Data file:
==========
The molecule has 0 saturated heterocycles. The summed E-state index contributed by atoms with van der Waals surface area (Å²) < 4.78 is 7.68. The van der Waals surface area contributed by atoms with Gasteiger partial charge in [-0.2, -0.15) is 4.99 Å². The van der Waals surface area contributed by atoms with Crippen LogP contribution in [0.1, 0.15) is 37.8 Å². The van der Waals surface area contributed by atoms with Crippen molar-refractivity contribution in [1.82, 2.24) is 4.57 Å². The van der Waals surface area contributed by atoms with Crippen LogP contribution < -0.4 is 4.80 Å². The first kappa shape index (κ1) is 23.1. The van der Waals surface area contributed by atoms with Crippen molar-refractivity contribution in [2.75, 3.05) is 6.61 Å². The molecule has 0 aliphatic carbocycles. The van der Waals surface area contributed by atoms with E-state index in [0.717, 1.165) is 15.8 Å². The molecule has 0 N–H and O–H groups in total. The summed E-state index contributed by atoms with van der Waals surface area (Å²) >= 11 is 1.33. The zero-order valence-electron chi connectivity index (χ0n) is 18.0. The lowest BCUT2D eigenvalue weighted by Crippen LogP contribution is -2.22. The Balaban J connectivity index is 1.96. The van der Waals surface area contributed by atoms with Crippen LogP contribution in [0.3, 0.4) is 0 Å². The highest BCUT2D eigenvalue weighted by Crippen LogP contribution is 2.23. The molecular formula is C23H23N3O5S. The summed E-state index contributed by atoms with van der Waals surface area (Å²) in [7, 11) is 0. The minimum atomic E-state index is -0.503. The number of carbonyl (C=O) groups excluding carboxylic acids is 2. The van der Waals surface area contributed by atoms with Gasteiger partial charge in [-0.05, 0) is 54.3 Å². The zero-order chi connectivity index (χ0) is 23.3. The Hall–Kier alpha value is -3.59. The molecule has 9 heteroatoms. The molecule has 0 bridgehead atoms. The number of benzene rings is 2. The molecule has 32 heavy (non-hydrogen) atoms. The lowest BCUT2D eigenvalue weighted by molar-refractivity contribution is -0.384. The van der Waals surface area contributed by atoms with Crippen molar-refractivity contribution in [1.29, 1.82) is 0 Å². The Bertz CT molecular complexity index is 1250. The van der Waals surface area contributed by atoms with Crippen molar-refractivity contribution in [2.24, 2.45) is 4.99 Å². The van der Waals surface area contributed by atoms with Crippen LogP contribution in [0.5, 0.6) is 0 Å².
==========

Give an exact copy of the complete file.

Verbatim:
The molecule has 0 saturated heterocycles. The summed E-state index contributed by atoms with van der Waals surface area (Å²) < 4.78 is 7.68. The van der Waals surface area contributed by atoms with Gasteiger partial charge in [-0.2, -0.15) is 4.99 Å². The van der Waals surface area contributed by atoms with Crippen LogP contribution in [0.1, 0.15) is 37.8 Å². The van der Waals surface area contributed by atoms with Crippen molar-refractivity contribution in [1.82, 2.24) is 4.57 Å². The van der Waals surface area contributed by atoms with Crippen LogP contribution < -0.4 is 4.80 Å². The first kappa shape index (κ1) is 23.1. The van der Waals surface area contributed by atoms with Crippen molar-refractivity contribution in [2.75, 3.05) is 6.61 Å². The molecule has 0 aliphatic carbocycles. The van der Waals surface area contributed by atoms with E-state index in [0.717, 1.165) is 15.8 Å². The molecule has 0 N–H and O–H groups in total. The summed E-state index contributed by atoms with van der Waals surface area (Å²) >= 11 is 1.33. The zero-order valence-electron chi connectivity index (χ0n) is 18.0. The lowest BCUT2D eigenvalue weighted by Crippen LogP contribution is -2.22. The Balaban J connectivity index is 1.96. The van der Waals surface area contributed by atoms with Crippen LogP contribution in [0.3, 0.4) is 0 Å². The highest BCUT2D eigenvalue weighted by Crippen LogP contribution is 2.23. The molecular formula is C23H23N3O5S. The summed E-state index contributed by atoms with van der Waals surface area (Å²) in [7, 11) is 0. The minimum atomic E-state index is -0.503. The number of carbonyl (C=O) groups excluding carboxylic acids is 2. The van der Waals surface area contributed by atoms with Gasteiger partial charge in [-0.05, 0) is 54.3 Å². The zero-order chi connectivity index (χ0) is 23.3. The Hall–Kier alpha value is -3.59. The molecule has 9 heteroatoms. The molecule has 0 bridgehead atoms. The number of benzene rings is 2. The molecule has 32 heavy (non-hydrogen) atoms. The lowest BCUT2D eigenvalue weighted by molar-refractivity contribution is -0.384. The van der Waals surface area contributed by atoms with Crippen molar-refractivity contribution in [1.29, 1.82) is 0 Å². The Bertz CT molecular complexity index is 1250. The van der Waals surface area contributed by atoms with Crippen molar-refractivity contribution in [2.24, 2.45) is 4.99 Å². The van der Waals surface area contributed by atoms with Crippen LogP contribution in [0.5, 0.6) is 0 Å².